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In the post-war years, the Metabolists made big plans for Tokyo Bay to relieve the pressure on the Japanese capital. Now there's another plan, called Next Tokyo 2045. Herbert Wright explains that these have not been the only visionary proposals. In reality, the city has been gradually encroaching on the Bay for centuries, and the big plans that materialise are mainly infrastructure.

The idea of empowering city governments is a thrown around a lot these days in urbanite circles. But where should the line between local and higher levels of government begin and end? Alia Dharssi reports on the debate.

From the Archives

How mayors can learn strategically on climate change: C40 Cities

The clear strategies employed by the C40 Cities Climate Leadership Group to exchange lessons and best practices on climate change action between mayors provide a great lesson in knowing what one can really achieve, in order to fully achieve it.

Most Discussed

  1. Waterline is rising on environmental risks threatening Bangkok's MRT
  2. How to finance energy efficiency through retrofitting cities
  3. Spatial planning one of few clear solutions for climate change
  4. Rapid urbanisation sparks debate on size of urban government
  5. A Brief History of Big Plans for Tokyo Bay

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Environmental impacts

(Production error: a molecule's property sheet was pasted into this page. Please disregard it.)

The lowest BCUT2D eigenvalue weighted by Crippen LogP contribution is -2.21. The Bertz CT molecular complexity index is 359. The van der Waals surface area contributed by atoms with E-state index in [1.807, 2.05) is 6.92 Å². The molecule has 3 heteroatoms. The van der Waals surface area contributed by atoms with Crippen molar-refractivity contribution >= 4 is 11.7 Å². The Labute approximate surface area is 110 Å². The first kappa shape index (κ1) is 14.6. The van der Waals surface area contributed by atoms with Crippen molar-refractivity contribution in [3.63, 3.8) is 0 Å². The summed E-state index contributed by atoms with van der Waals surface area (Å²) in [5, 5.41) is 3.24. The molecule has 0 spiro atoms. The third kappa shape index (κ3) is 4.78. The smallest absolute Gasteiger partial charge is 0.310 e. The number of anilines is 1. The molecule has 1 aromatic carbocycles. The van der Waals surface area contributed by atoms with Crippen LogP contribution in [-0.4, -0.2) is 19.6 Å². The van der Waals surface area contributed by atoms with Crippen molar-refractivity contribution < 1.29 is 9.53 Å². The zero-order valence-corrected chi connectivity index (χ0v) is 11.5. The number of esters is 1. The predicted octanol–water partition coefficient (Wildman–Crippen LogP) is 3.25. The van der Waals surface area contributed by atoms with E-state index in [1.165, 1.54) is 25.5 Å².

Spiritual City awaits the Smart City: will small religious towns in India like Omkareshwar find a way to alleviate infrastructure deficits?
Waterline is rising on environmental risks threatening Bangkok's MRT
Flooding and storms
Learning from Typhoon Haiyan: risk and resilience in emerging cities
Architecture and urban design
The Draw of Difference

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The Global Urbanist is an online magazine reviewing urban affairs and urban development issues in cities throughout the developed and developing world.

Its readers are drawn from the urban policy and international development sectors, and include urban planners, officers in local, national or international government agencies, civil society leaders, and researchers.

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